Commentary on the Gospel of
Memorial of Saint Stanislaus, Bishop and Martyr
Today is the memorial of Saint Stanislaus , bishop and Martyr. Reading the story of St. Stanislaus who died in the 11th century reminds us that being a Christian and standing up for what you believe in has never been easy. Known as a great preacher and spiritual director, he incurred the wrath of the King when he spoke out about his injustices. While one may hope that such identification may result in a change of behavior, that does not happen many times and this was no exception. St. Stanislaus was courageous enough to even excommunicate the king and paid for it with his life. King Boleslaus the Bold lived up to his name when killed St. Stanislaus himself while the bishop was saying mass. Bold, indeed!!
Our first reading is also about a courageous an articulate martyr, St. Stephen, who is recognized as our first martyr of those following Christ. While he did not directly confront behaviors of a particular person, his speaking with wisdom and empowered by the Holy Spirit threatened many. So much so that it was necessary to bear false witness against him. Sometimes as I try to process the politics of our time, locally, nationally, and internationally, I wonder who is speaking with wisdom and the Holy Spirit and who are those threatened bearing false witness? I must confess that most times, I conclude that the wisdom and inspiration seem in short supply. Both St. Stanislaus and St. Stephen followed their hearts guided by the Holy Spirit. Both made enemies by preaching and acting upon their beliefs. Current day martyrs are doing the same as they stand up and are recognized as Christians in a less than welcoming world at times. They are Easter people, proud to be called Christians and bold enough to die for it.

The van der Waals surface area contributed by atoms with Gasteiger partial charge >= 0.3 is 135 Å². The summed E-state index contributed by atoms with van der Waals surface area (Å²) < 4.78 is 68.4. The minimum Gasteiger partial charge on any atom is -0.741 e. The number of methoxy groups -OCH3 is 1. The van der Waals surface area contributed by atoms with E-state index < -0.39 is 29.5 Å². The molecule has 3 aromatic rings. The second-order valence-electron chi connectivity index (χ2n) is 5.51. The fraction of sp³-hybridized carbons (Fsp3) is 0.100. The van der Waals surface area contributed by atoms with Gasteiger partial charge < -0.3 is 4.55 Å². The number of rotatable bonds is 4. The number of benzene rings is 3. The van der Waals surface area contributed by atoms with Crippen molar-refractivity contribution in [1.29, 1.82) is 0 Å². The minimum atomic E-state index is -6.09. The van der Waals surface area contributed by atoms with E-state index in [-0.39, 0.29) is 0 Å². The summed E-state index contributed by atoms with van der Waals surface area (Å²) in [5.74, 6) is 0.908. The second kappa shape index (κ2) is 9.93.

It fits that our responsorial psalm blesses those that follow the law of the Lord. As I read of statutes and precepts, law and ordinances, I thought of the temptations we have to constantly pull us away from those directives. We are consistently bombarded with ways, things, and, sometimes, even people pulling us in all directions except toward the Lord. My husband and I were talking just this past weekend of how easy it is to have “false gods” – the attraction of things and activities that fill our lives yet leave us empty. Not empty like the tomb that was filled hope but rather empty like a vacuum ready to collapse upon itself. An emptiness that can be filled if we let it with the light and hope of Christ. Yet, so often, these things occupy our time as we declare we don’t have time to pray enough or to do works of mercy.
The gospel has Jesus telling us that we are not to work for food that perishes. Rather, Jesus urges us to work for food that endures for eternal life. We find this food in our belief in Christ. Further it is critical that we live what we believe and do that through our actions. How we spend our time is very telling – we may say whatever about our priorities but the truth is reflected in our activities and goals. I know I must do some honest reflection upon how I spend my time and if they match what I espouse as most important.